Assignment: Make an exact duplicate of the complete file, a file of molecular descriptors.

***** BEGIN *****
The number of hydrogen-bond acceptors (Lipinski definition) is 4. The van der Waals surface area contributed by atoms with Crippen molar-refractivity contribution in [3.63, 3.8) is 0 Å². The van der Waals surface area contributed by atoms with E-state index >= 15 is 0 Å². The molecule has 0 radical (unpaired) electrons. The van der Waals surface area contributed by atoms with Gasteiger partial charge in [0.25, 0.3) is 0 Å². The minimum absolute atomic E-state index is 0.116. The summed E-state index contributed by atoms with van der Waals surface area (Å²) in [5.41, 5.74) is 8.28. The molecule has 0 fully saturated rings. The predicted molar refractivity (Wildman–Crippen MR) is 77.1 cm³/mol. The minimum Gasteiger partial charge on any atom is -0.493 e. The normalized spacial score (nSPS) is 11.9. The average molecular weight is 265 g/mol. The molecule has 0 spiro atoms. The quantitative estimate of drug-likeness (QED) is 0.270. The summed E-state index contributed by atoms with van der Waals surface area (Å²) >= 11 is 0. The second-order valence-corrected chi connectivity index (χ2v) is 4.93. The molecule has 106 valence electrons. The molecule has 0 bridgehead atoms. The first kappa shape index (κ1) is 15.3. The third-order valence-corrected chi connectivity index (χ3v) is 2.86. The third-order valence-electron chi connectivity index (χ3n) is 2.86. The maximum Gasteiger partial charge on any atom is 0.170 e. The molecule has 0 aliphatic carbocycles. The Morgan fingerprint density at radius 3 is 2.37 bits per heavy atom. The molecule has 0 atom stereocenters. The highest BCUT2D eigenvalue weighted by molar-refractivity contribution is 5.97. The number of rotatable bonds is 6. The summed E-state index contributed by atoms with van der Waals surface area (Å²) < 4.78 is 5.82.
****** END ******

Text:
The number of hydrogen-bond acceptors (Lipinski definition) is 4. The van der Waals surface area contributed by atoms with Crippen molar-refractivity contribution in [3.63, 3.8) is 0 Å². The van der Waals surface area contributed by atoms with E-state index >= 15 is 0 Å². The molecule has 0 radical (unpaired) electrons. The van der Waals surface area contributed by atoms with Gasteiger partial charge in [0.25, 0.3) is 0 Å². The minimum absolute atomic E-state index is 0.116. The summed E-state index contributed by atoms with van der Waals surface area (Å²) in [5.41, 5.74) is 8.28. The molecule has 0 fully saturated rings. The predicted molar refractivity (Wildman–Crippen MR) is 77.1 cm³/mol. The minimum Gasteiger partial charge on any atom is -0.493 e. The normalized spacial score (nSPS) is 11.9. The average molecular weight is 265 g/mol. The molecule has 0 spiro atoms. The quantitative estimate of drug-likeness (QED) is 0.270. The summed E-state index contributed by atoms with van der Waals surface area (Å²) >= 11 is 0. The second-order valence-corrected chi connectivity index (χ2v) is 4.93. The molecule has 106 valence electrons. The molecule has 0 bridgehead atoms. The first kappa shape index (κ1) is 15.3. The third-order valence-corrected chi connectivity index (χ3v) is 2.86. The third-order valence-electron chi connectivity index (χ3n) is 2.86. The maximum Gasteiger partial charge on any atom is 0.170 e. The molecule has 0 aliphatic carbocycles. The Morgan fingerprint density at radius 3 is 2.37 bits per heavy atom. The molecule has 0 atom stereocenters. The highest BCUT2D eigenvalue weighted by molar-refractivity contribution is 5.97. The number of rotatable bonds is 6. The summed E-state index contributed by atoms with van der Waals surface area (Å²) < 4.78 is 5.82.